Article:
Between 1800 and 1810 the population increased from 2 000 to 4 000, mainly composed of slaves deported with violence on the island from Black Africa. To them are added in slightly lower number of immigrants from India, Europe and Madagascar. During this prosperous period, the trade since Victoria is developing rapidly, colonial products selling well in Europe. Agriculture and fishing are also flourishing. The slaves obviously not benefit from this period of prosperity. In the early years of the nineteenth century Quinssy sets up a small administration and a civil court.

Seychelles history, Seychelles under british occupation

Seychelles under british occupation

Sent by the British king, Barthelemy Sullivan takes the place of Seychelles Quinssy as governor April 21, 1811. The king of France formally cedes Seychelles and Mauritius to the British on May 30, 1814. The main change brought British sovereignty is abolition of slavery in 1812. It was not until 1836 that the ban is effectively implemented on all islands of the archipelago. At that time, among the 7500 inhabitants of the island, there are more than 6600 slaves, 2231 Creoles, Africans 4000, 300 Malagasy and 40 Hindus. Freed slaves working since as "apprentices" against low wages. From 1839 they won the right to decide whether they prefer to continue working for their employer or start their own. Many are content to food crops and many large plantations périclitent. However, their overall situation is improving. A number of farmers are content to live compensation they received for the release of their slaves. It develops a population of fishermen, artisans and small farmers.

In the following years, the economic situation deteriorates: the British administration, to ensure the prohibition of slavery, forced all trade to go through Mauritius, competition of American agriculture and Mauritian arises and owners earthlings lack of manpower.

Unlike the people of Mauritius, the Seychelles are not allowed to bring Hindu workers, coolies, and must be content with the workforce on site. They compensate for this by developing the culture of coconut to export coconut oil. The economic situation remains very precarious and the population dropped to 5,500 inhabitants.

Despite British sovereignty and the oath of allegiance to George III of the United Kingdom, the population is still Catholic and French at heart. She sees all the more evil the arrival of the first Anglican priest on the island in 1832. A Catholic mission was founded September 20, 1853 with the support of the population and despite the reluctance of the governor. In February 1854 5000 Seychellois are baptized.

October 12, 1862 held the only natural disaster experienced by the île2: a landslide - known today as the Seychelles Creole name Lavalas - made a hundred dead and carries 30,000 palm trees. This disaster is followed by the last great wave of immigration. Arab and European slave ships intercepted by the British navy were taken to Victoria. The slaves are freed and assigned a plot of land on the island. Between 1860 and 1874 coming this way about 3000 new inhabitants. Just as Maurice, the opening of the Suez Canal promotes the economy, the island becoming much easier to reach from Europe. Seychelles exporting coconut oil, but also vanilla, cocoa, coffee and cloves.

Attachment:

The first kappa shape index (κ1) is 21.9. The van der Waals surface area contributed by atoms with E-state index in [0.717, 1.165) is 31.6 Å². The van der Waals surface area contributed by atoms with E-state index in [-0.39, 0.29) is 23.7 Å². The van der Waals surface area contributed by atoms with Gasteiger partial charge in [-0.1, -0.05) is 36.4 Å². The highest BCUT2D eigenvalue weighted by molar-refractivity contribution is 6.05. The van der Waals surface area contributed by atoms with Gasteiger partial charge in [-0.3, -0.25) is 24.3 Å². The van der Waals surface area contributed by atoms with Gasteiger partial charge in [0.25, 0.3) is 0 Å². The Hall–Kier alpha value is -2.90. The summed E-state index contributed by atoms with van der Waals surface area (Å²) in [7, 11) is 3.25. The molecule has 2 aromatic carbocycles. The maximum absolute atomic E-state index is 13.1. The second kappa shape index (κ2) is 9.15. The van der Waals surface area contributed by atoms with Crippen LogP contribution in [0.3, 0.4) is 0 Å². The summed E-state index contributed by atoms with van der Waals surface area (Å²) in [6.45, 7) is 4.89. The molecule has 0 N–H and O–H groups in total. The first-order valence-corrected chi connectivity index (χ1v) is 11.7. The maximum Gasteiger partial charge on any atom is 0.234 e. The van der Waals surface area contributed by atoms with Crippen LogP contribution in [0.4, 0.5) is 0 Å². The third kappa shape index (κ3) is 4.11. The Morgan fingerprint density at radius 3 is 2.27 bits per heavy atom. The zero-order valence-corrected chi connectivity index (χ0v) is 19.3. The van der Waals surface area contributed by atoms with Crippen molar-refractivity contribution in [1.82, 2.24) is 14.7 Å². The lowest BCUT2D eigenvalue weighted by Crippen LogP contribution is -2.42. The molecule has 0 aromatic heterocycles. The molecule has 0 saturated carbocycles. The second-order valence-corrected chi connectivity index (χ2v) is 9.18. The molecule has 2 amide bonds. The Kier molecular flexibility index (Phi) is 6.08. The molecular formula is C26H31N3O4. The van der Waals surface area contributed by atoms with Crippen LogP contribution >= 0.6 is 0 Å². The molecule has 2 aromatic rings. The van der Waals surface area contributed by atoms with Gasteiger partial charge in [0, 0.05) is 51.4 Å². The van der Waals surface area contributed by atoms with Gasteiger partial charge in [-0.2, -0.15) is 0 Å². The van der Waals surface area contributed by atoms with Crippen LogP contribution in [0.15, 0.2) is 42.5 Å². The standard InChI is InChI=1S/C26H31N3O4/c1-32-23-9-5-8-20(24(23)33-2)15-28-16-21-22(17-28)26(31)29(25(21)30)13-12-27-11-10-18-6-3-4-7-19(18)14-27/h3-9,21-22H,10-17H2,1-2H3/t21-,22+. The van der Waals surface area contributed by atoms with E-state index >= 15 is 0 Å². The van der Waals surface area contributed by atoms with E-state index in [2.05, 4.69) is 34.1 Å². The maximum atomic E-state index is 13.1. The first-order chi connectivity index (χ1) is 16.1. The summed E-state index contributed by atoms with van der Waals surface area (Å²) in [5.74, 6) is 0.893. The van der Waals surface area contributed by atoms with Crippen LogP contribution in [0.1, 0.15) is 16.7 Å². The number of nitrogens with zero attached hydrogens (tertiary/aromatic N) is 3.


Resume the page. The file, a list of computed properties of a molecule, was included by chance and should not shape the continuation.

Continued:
This wave of immigration followed in the late nineteenth and early twentieth century by the regular arrival of African opponents to British imperialism, whose king Prempe Ghana, and the Unvanga Bunjoro kings Uganda current, Sultan Mahmud Ali of Somalia and Egyptian Prime Minister Saad Zaghoul Pascha. At the end of the nineteenth century were built the first hospital and the first hotel. Moreover, it is now possible to telegraph to London via Zanzibar. The economy is booming and the population is 20 000 inhabitants in 1900.

Seychelles history, To independence

To independence

As in Mauritius, the First World War is an isolation period of economic recession and increased poverty. In 1916, a military contingent of 796 men engage alongside the Allies in Africa. The return to normal in 1919 lasted only ten years: the 1929 crisis has hit exports and the Seychelles must wait until the end of World War II to see the economy really start. During the war, 900 young Seychellois fighting in North Africa under the British uniform. After the war, Britain leads through the new governor Sir Selwyn Clark-year plan to develop irrigation, fisheries, forestry and build new housing. But wages remain extremely low and the balance of trade deficit sharply, the price of export commodities is very low and that of manufactured imports high. Supported from the outside, the Seychelles economy is recovering gradually.

In 1964, both parties were created: the Seychelles Democratic Party (SDP) and the Seychelles Peoples United Party (SPUP) whose orientations are opposite. While the SDP seeks to integrate the best Seychelles in the British Empire and ensure full citizenship to Seychellois, the SPUP immediately shows the objective of obtaining the independence of the island. Since the end of the war, a representative assembly is involved in decisions of the governor. During the elections of November 1970, the SDP gets 52.4% of votes and, thanks to the voting system, twice as many seats as the SPUP. James Mancham became premier of the governor. The 1974 elections brought a similar result and Seychelles in 1975 obtained the status of "autonomous colony". The two parties forged a coalition and the island became independent 29 June 19763: Mancham became president and his opponent, France-Albert René, Prime Minister of the new Republic. Contrary to its original line, the SDP eventually fight as SPUP for independence. But the coalition is short-lived: in favor of a move abroad Mancham René seized power by a coup. Therefore, in the context of a single party, he leads a socialist-inspired policies. Under pressure from the international community, political pluralism was reintroduced in 1992. The former Vice President of René, James Michel, became president 14 April 2004 and was re-elected to that office on 31 July 2006.